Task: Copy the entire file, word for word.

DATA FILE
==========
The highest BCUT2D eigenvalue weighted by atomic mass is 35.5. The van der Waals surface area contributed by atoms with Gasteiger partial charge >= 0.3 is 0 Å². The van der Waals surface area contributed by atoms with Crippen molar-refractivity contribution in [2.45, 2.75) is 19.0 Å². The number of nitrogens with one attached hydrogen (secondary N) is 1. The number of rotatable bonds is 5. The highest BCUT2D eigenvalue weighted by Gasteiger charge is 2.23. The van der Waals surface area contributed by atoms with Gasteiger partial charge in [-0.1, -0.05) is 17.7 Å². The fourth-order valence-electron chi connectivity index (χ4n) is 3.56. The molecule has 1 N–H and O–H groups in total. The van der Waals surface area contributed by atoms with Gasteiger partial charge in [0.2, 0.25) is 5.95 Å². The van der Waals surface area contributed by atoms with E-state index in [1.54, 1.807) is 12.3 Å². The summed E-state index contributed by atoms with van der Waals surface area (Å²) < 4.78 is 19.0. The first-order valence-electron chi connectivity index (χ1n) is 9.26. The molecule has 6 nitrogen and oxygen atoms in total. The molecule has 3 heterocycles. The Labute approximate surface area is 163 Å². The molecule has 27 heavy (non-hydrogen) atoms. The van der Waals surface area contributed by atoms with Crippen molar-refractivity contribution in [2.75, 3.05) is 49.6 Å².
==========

The highest BCUT2D eigenvalue weighted by atomic mass is 35.5. The van der Waals surface area contributed by atoms with Gasteiger partial charge >= 0.3 is 0 Å². The van der Waals surface area contributed by atoms with Crippen molar-refractivity contribution in [2.45, 2.75) is 19.0 Å². The number of nitrogens with one attached hydrogen (secondary N) is 1. The number of rotatable bonds is 5. The highest BCUT2D eigenvalue weighted by Gasteiger charge is 2.23. The van der Waals surface area contributed by atoms with Gasteiger partial charge in [-0.1, -0.05) is 17.7 Å². The fourth-order valence-electron chi connectivity index (χ4n) is 3.56. The molecule has 1 N–H and O–H groups in total. The van der Waals surface area contributed by atoms with Gasteiger partial charge in [0.2, 0.25) is 5.95 Å². The van der Waals surface area contributed by atoms with E-state index in [1.54, 1.807) is 12.3 Å². The summed E-state index contributed by atoms with van der Waals surface area (Å²) < 4.78 is 19.0. The first-order valence-electron chi connectivity index (χ1n) is 9.26. The molecule has 6 nitrogen and oxygen atoms in total. The molecule has 3 heterocycles. The Labute approximate surface area is 163 Å². The molecule has 27 heavy (non-hydrogen) atoms. The van der Waals surface area contributed by atoms with Crippen molar-refractivity contribution in [2.75, 3.05) is 49.6 Å².